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Town approves members for new commission

The Town of Corydon earlier this month adopted an ordinance that creates a Historic Preservation Commission and, on Monday night, approved the appointments to the five-member board.
Eva Bates North, president of the town council, recommended Rand Heazlitt, Michael Sams, Olivia Orme and herself as well as a yet-to-be-determined fifth person to the board, as commission members along with Missi Bush-Sawtelle and Janet Zimmerman Bischoff as non-voting advisory members.
North said she had wanted to appoint Leslie Robertson, who owns a building in the downtown historic district, as the fifth commission member, but, according to how the ordinance was passed at the Nov. 14 meeting, commission members must be residents of Harrison Township. Robertson lives west of Ramsey.
The ordinance was created following funding from the Indiana Office of Community & Rural Affairs for two downtown Corydon buildings ‘ $100,000 for the J.J. Bulleit Building and $87,000 for the Stonecipher Building, both located along East Chestnut Street and part of the Stellar Community projects ‘ as part of the state’s Historic Renovation Grant Program.
Grant applicants had to be located within an Indiana Main Street or non-entitlement community to apply for funding between $10,000 and $100,000 not to exceed 35 percent of the project’s total eligible cost. However, after learning it had been awarded the grants, the town learned it couldn’t obtain the necessary permits for the projects due to the buildings being located in the floodplain.
The intent of the Historic Preservation Commission ordinance is ‘to provide a means to promote the cultural, economic and general welfare of the public through the preservation and protection of structures and areas of historic and cultural interest within the Town of Corydon.’
More specifically, the ordinance states that it’s the town’s intention ‘to preserve and protect historic or architecturally worthy buildings, structures, sites, monuments, streetscapes, squares and neighborhoods of the historic districts’ created by the ordinance.
The ordinance, which was unanimously approved Nov. 14, was met with some opposition.
At that meeting, Corydon resident Donn Blank, who owns other properties in the town, questioned why the town council was moving so fast to create the Historic Preservation Commission and said he didn’t like people telling him what to do.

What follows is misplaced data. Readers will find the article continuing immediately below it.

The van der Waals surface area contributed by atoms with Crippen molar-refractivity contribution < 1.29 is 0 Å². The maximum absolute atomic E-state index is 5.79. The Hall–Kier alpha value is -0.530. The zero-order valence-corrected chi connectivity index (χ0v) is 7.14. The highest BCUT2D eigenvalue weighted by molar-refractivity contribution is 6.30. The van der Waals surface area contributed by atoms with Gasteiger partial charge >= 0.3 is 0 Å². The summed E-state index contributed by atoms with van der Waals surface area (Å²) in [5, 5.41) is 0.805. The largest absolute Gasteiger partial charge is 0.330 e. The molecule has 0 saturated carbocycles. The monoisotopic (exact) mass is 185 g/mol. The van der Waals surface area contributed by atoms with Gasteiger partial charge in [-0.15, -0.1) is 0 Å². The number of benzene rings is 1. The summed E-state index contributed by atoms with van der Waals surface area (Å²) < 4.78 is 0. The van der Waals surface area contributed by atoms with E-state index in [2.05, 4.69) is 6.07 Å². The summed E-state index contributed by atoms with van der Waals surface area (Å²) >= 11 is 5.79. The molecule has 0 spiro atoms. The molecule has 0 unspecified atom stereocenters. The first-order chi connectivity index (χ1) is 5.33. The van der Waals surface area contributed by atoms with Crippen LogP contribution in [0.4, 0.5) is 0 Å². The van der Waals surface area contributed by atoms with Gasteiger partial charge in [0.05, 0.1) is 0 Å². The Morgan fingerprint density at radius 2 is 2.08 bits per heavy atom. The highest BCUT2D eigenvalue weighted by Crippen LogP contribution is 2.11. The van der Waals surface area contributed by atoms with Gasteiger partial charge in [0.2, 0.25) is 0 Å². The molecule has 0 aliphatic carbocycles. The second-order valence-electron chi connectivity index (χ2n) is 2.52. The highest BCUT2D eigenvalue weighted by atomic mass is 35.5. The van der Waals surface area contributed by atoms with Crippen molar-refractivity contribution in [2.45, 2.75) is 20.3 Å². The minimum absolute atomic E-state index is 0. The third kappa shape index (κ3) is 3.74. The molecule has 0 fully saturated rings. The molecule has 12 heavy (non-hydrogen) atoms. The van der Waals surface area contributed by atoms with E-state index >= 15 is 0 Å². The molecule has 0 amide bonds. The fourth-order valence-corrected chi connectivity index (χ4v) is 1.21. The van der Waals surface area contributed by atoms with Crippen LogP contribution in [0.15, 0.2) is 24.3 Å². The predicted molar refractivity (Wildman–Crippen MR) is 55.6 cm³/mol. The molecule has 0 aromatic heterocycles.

Blake Cromwell, who attended the meeting with his mother, Glenda Cromwell, who lives along North Capitol Avenue, expressed concern that the ordinance will force his mother to pay more for repairs and upkeep of her house.
He also said he has a problem with any commission telling people what they can do with their property and he believed the commission members should be residents of the impacted area.
Neloise Baker suggested there be a provision for private property owners to opt out of the historic district.
According to old records, Corydon established a historic district in 1973. That ordinance was amended in 1989.
‘As for restricting homeowners, that is not the intent’ of the ordinance, North said Monday night prior to the unanimous approval of her recommendations of commission members.
She added that there’s also a ‘wide range’ of colors that can be used on structures in the historic district to establish a pattern and plan within the district rather than an ‘I can do whatever I want’ attitude.
The members for the commission were chosen based on their background in interior and exterior design work, North said.
Now that the ordinance and board members have been approved, North said letters will be sent to property owners in the historic district and public meetings will take place.
The complete ordinance creating the Historic Preservation Commission is available for review at the Corydon Town Hall. Maps that outline the historic district also are available for viewing.